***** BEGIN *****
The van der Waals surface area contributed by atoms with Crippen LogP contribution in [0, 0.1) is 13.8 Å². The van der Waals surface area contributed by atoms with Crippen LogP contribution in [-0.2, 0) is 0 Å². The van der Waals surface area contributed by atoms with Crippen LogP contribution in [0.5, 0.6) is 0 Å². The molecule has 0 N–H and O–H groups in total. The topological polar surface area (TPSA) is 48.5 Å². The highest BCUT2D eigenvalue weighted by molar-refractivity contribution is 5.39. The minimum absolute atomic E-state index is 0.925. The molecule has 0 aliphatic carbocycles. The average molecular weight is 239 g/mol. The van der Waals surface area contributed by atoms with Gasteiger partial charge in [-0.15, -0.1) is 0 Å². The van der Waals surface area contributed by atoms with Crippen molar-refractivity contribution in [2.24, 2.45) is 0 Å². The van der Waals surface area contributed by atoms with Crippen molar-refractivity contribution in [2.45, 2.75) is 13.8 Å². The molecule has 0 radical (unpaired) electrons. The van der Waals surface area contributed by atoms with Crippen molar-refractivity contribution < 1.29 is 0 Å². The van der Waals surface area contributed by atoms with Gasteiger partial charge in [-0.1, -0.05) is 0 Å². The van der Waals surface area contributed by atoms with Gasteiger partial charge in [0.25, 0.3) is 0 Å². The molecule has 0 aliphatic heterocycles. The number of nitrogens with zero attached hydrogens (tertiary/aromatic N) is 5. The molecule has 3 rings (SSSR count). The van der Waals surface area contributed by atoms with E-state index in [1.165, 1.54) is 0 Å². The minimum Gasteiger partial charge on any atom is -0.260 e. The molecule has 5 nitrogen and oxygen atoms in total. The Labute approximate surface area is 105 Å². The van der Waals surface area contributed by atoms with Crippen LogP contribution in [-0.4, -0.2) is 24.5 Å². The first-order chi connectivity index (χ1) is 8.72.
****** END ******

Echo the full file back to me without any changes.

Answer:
The van der Waals surface area contributed by atoms with Crippen LogP contribution in [0, 0.1) is 13.8 Å². The van der Waals surface area contributed by atoms with Crippen LogP contribution in [-0.2, 0) is 0 Å². The van der Waals surface area contributed by atoms with Crippen LogP contribution in [0.5, 0.6) is 0 Å². The molecule has 0 N–H and O–H groups in total. The topological polar surface area (TPSA) is 48.5 Å². The highest BCUT2D eigenvalue weighted by molar-refractivity contribution is 5.39. The minimum absolute atomic E-state index is 0.925. The molecule has 0 aliphatic carbocycles. The average molecular weight is 239 g/mol. The van der Waals surface area contributed by atoms with Gasteiger partial charge in [-0.15, -0.1) is 0 Å². The van der Waals surface area contributed by atoms with Crippen molar-refractivity contribution in [2.24, 2.45) is 0 Å². The van der Waals surface area contributed by atoms with Crippen molar-refractivity contribution in [2.45, 2.75) is 13.8 Å². The molecule has 0 radical (unpaired) electrons. The van der Waals surface area contributed by atoms with Crippen molar-refractivity contribution < 1.29 is 0 Å². The van der Waals surface area contributed by atoms with Gasteiger partial charge in [-0.1, -0.05) is 0 Å². The van der Waals surface area contributed by atoms with Gasteiger partial charge in [0.25, 0.3) is 0 Å². The molecule has 0 aliphatic heterocycles. The number of nitrogens with zero attached hydrogens (tertiary/aromatic N) is 5. The molecule has 3 rings (SSSR count). The van der Waals surface area contributed by atoms with E-state index in [1.165, 1.54) is 0 Å². The minimum Gasteiger partial charge on any atom is -0.260 e. The molecule has 5 nitrogen and oxygen atoms in total. The Labute approximate surface area is 105 Å². The van der Waals surface area contributed by atoms with Crippen LogP contribution in [-0.4, -0.2) is 24.5 Å². The first-order chi connectivity index (χ1) is 8.72.